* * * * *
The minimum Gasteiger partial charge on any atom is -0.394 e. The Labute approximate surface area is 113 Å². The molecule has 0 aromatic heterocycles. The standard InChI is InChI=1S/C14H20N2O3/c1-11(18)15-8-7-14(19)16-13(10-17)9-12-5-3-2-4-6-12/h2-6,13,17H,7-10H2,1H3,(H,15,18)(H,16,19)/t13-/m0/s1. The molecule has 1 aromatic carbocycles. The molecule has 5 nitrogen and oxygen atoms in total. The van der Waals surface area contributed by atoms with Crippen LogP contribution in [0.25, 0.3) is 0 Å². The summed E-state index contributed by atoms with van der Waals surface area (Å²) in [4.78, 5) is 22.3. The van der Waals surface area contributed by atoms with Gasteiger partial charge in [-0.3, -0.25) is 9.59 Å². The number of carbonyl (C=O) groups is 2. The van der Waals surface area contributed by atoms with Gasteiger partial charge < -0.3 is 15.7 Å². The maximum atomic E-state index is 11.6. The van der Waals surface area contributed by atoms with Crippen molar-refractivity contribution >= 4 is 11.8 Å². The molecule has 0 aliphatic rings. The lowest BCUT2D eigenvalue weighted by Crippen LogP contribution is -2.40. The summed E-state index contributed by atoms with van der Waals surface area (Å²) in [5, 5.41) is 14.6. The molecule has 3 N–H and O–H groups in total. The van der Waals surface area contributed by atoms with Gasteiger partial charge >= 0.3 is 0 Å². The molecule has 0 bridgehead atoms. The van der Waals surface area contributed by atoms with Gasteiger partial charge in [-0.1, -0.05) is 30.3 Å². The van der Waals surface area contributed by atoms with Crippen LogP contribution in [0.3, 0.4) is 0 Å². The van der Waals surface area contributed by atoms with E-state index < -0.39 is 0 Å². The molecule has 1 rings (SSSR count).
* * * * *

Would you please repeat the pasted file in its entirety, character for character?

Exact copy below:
The minimum Gasteiger partial charge on any atom is -0.394 e. The Labute approximate surface area is 113 Å². The molecule has 0 aromatic heterocycles. The standard InChI is InChI=1S/C14H20N2O3/c1-11(18)15-8-7-14(19)16-13(10-17)9-12-5-3-2-4-6-12/h2-6,13,17H,7-10H2,1H3,(H,15,18)(H,16,19)/t13-/m0/s1. The molecule has 1 aromatic carbocycles. The molecule has 5 nitrogen and oxygen atoms in total. The van der Waals surface area contributed by atoms with Crippen LogP contribution in [0.25, 0.3) is 0 Å². The summed E-state index contributed by atoms with van der Waals surface area (Å²) in [4.78, 5) is 22.3. The van der Waals surface area contributed by atoms with Gasteiger partial charge in [-0.3, -0.25) is 9.59 Å². The number of carbonyl (C=O) groups is 2. The van der Waals surface area contributed by atoms with Gasteiger partial charge < -0.3 is 15.7 Å². The maximum atomic E-state index is 11.6. The van der Waals surface area contributed by atoms with Crippen molar-refractivity contribution >= 4 is 11.8 Å². The molecule has 0 aliphatic rings. The lowest BCUT2D eigenvalue weighted by Crippen LogP contribution is -2.40. The summed E-state index contributed by atoms with van der Waals surface area (Å²) in [5, 5.41) is 14.6. The molecule has 3 N–H and O–H groups in total. The van der Waals surface area contributed by atoms with Gasteiger partial charge >= 0.3 is 0 Å². The molecule has 0 bridgehead atoms. The van der Waals surface area contributed by atoms with Gasteiger partial charge in [-0.1, -0.05) is 30.3 Å². The van der Waals surface area contributed by atoms with Crippen LogP contribution in [0.3, 0.4) is 0 Å². The van der Waals surface area contributed by atoms with E-state index < -0.39 is 0 Å². The molecule has 1 rings (SSSR count).